Less than three months after I was hired to man a cubicle for the first time in my life, I heard people throughout the office weeping openly. I’m in my mid 40s, so the fact that this was my first grunt job is a bit strange. The truth is, I have been self employed most of my life, and I was ill prepared for the “The Office.” Not the kind like those funny guys on TV, but the usual, cubicle-laden type office.
The weeping I was hearing was coming from one of the vice presidents, one of the first people I connected with in the business. He, along with about 40 others had been laid off without warning. The feeling throughout the office was sickening, like a death pall. Two people from each department were let go. It was part of a “merger” we were told.
The scene was repeated less than a year later as more than one-third of the company was laid off. I was among the group. The look I saw on so many people’s faces during that first lay off, was there again on the faces those who were still employed. They very seriously had survivor’s guilt. Those of us let go that day were numb by comparison, operating on autopilot.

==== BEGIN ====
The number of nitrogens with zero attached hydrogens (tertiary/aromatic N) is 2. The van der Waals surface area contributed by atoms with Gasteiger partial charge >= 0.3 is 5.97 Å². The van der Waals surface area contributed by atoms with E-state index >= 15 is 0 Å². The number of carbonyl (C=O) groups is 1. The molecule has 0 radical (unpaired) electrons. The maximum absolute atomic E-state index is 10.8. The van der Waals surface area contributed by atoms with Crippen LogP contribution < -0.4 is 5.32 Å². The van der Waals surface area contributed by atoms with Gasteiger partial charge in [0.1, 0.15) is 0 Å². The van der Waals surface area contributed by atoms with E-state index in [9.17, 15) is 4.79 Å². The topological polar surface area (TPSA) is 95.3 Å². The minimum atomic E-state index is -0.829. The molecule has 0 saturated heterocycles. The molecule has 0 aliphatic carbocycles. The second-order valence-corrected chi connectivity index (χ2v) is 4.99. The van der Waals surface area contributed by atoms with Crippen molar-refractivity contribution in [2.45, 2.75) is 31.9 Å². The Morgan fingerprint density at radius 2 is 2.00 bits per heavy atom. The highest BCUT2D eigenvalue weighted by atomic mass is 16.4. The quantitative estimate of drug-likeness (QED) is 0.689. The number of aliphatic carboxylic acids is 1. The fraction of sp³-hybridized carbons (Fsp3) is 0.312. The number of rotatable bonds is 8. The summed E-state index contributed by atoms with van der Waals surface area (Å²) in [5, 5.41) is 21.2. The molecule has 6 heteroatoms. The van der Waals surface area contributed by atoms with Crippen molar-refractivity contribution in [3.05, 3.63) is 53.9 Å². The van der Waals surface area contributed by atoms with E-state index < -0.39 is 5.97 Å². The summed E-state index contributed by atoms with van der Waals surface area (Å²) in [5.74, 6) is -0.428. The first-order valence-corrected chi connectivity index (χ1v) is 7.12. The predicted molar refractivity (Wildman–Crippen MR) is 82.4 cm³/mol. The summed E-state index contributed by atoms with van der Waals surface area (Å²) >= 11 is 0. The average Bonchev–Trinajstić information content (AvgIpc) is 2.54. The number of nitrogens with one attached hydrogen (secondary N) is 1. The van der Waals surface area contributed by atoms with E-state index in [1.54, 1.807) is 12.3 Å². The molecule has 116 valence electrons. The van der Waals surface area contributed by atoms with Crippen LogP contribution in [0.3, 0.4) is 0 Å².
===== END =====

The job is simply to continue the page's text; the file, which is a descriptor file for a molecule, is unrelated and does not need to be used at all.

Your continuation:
To be truthful I had half-heartedly started looking for jobs even before the lay off. So, at the very least, I didn’t have to worry about updating my resume and coming up with a stellar cover letter at a time when I needed to mope for a day or so.
Even if you see it coming, it’s never a good thing, and it does rip at your ego a bit. Here are some ways to take the sting out of the process:
First Things First
Economics will be the first thought, so get those things in order.